Hey there Sign in to join this conversationNew here? Join for free

Socialists Question Time AKA 'Ask a Socialist'

Announcements Posted on
    • 16 followers
    Offline

    ReputationRep:
    (Original post by ..Northern Soul)
    Isnt Thud in the socialist party anymore?? I lose track of things.
    She had a shift in ideologies
    • 0 followers
    Offline

    ReputationRep:
    Oh right. What to, some sort of libertarian?? When did this happen?
    • 16 followers
    Offline

    ReputationRep:
    (Original post by ..Northern Soul)
    Oh right. What to, some sort of libertarian?? When did this happen?
    Yeah, friedmanism if that's a word. Sometime around last August/September. It took some courage to do it, I'll give her that, even if I personally disagree with the decision.
    • 0 followers
    Offline

    ReputationRep:
    But its March now, how did i only just find out what happened?


    And that is one massive shift in ideology, How do you go from ardent socialist to free market advocate just like that??
    • 16 followers
    Offline

    ReputationRep:
    (Original post by ..Northern Soul)
    But its March now, how did i only just find out what happened?


    And that is one massive shift in ideology, How do you go from ardent socialist to free market advocate just like that??
    Ask her :p:
    • 2 followers
    Offline

    ReputationRep:
    Do you think private/public partnerships are ever justified in key services such as education and healthcare?

    I like a lot of Socialist ideas, but I think outright Socialism stifles enterprise and entrepreneurship a bit too much, and often stifles economic or public improvements for ideological goals. Blairism/New Labour FTW.
    • 3 followers
    Offline

    ReputationRep:
    (Original post by Overground)
    Do you think private/public partnerships are ever justified in key services such as education and healthcare?
    Not so much. People making money out of state education = very unsocialist.

    I like a lot of Socialist ideas, but I think outright Socialism stifles enterprise and entrepreneurship a bit too much, and often stifles economic or public improvements for ideological goals. Blairism/New Labour FTW.
    We're not really strict socialists, in the sense that we want business to exist to the extent that it supports the common good. We just don't support the dreams of capitalism: we don't want the labour of the majority to get a few men rich. We believe in compassion and collective goals.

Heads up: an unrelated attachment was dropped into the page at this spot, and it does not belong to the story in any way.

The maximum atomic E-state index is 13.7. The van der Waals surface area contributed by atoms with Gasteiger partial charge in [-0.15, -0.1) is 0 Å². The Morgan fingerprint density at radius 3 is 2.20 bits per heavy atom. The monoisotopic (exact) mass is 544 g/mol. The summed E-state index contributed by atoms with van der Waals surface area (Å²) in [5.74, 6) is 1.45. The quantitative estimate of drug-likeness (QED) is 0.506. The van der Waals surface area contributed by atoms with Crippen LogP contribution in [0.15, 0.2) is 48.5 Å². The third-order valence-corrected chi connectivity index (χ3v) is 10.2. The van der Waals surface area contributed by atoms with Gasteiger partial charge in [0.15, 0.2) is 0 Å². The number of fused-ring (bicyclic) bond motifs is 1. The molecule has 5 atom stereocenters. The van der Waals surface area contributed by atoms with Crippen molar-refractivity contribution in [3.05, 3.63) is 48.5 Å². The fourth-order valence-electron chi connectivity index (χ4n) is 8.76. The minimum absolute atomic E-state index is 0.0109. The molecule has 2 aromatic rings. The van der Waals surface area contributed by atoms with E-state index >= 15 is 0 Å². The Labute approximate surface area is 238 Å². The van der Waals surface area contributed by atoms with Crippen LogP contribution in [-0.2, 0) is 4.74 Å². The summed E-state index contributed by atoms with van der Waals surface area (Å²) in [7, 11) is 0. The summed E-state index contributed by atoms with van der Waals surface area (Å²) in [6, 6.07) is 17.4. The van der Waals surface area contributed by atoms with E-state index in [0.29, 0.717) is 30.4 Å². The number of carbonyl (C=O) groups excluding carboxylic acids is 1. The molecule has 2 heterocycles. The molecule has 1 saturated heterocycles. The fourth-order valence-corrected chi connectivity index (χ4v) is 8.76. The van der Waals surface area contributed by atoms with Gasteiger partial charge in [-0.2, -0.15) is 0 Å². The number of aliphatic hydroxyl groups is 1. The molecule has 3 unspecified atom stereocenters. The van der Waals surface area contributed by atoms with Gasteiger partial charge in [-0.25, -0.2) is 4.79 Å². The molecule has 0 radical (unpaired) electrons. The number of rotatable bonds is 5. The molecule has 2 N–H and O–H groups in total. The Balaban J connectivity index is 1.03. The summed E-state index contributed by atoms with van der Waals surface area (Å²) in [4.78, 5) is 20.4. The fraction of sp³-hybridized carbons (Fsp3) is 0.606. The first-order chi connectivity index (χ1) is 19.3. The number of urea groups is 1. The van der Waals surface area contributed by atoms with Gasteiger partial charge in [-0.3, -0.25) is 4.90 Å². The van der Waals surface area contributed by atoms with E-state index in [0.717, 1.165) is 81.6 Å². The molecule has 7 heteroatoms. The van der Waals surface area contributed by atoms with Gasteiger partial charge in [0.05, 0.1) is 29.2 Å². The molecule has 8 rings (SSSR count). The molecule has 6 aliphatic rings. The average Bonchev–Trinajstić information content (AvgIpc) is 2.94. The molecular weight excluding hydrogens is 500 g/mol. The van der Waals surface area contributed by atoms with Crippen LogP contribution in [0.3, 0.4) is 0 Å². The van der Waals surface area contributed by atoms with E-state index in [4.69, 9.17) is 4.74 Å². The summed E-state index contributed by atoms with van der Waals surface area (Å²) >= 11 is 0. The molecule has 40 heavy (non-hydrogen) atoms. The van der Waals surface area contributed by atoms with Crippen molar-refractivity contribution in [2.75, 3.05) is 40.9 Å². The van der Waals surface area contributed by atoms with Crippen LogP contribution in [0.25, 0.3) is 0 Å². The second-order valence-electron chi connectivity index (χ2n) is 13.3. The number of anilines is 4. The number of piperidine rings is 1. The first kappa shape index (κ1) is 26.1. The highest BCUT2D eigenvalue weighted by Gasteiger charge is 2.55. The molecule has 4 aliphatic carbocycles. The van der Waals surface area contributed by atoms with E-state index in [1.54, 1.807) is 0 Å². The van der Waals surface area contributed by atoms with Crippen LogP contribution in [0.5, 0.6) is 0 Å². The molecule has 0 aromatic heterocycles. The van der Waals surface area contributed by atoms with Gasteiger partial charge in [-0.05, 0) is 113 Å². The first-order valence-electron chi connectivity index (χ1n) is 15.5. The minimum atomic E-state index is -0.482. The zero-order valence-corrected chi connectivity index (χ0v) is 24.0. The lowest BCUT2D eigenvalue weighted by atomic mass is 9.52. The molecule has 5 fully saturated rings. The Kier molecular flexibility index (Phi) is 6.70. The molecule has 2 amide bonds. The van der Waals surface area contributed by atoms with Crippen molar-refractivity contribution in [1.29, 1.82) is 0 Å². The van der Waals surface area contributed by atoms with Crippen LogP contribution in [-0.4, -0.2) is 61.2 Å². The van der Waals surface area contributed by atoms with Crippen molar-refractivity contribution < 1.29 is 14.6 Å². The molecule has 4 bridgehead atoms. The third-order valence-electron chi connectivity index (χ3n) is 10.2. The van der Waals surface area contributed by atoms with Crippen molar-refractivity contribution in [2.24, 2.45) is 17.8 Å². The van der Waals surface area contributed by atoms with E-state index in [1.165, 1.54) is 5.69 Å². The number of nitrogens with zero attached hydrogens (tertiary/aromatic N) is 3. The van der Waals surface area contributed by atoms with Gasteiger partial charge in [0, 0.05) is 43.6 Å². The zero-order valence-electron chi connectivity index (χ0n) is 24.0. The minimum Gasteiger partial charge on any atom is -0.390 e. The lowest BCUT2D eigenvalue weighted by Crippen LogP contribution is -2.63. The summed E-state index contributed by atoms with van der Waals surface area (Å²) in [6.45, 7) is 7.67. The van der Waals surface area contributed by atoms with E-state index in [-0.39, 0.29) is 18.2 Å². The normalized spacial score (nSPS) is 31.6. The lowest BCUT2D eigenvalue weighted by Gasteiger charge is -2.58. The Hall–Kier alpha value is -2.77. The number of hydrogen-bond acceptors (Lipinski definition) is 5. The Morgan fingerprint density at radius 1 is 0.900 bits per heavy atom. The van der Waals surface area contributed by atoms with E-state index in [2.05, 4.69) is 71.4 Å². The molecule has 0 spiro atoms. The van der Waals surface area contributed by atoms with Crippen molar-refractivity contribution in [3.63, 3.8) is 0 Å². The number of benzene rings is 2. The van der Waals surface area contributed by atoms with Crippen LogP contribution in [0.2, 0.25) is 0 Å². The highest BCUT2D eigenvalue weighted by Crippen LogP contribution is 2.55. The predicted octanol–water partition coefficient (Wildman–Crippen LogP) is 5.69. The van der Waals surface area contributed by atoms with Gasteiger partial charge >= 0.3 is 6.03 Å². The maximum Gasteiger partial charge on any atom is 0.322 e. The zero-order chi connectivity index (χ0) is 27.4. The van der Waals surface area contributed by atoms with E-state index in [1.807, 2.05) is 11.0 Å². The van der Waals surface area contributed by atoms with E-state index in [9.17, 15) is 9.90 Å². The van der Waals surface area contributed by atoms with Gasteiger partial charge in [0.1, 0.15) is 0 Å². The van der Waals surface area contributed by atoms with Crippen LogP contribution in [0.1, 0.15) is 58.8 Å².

Also: much of Scandinavia is basically socialist and, as a result, has very, very high average living standards. We need to stop thinking about economic success in terms of GDP and exchange rates, and concentrate on what matters. It's a myth to brush socialism off as if it doesn't work. It clearly does.

    Blair is a charming populist. He had two ideologies: personal discretion and religion. I love the man, but you can't base your poolitical views on his.
    • 3 followers
    Offline

    ReputationRep:
    (Original post by smalltownboy)
    What are the Socialist parties' policies on healthcare and are they planning any reform of the NHS?
    Remove market forces from the NHS; allow absolutely no privatisation.

    Tax all private health care providers into submission. That way, rich people don't get to skip the queues and use your doctor, just so that he can make a quick buck.

    And obviously raise income tax on the v. rich significantly, so that we can plough more money in and make it world class.

    That answer your question.
    • 0 followers
    Offline

    ReputationRep:
    Yeah, why should people who can afford a private service be allowed to use it, when instead they could be putting a further burdon on a crippled, woefully inefficient public service? Whilst we're at it, let's abolish all private schooling - afterall, if we're in the game of suggesting money should be invested (in ones health), then it shouldn't be allowed to be invested in education either (or business, I guess), and lord knows that if the exchequer needs anything, it's more people cashing in on something they're already paying for (oftentimes more than most) but aren't currently using.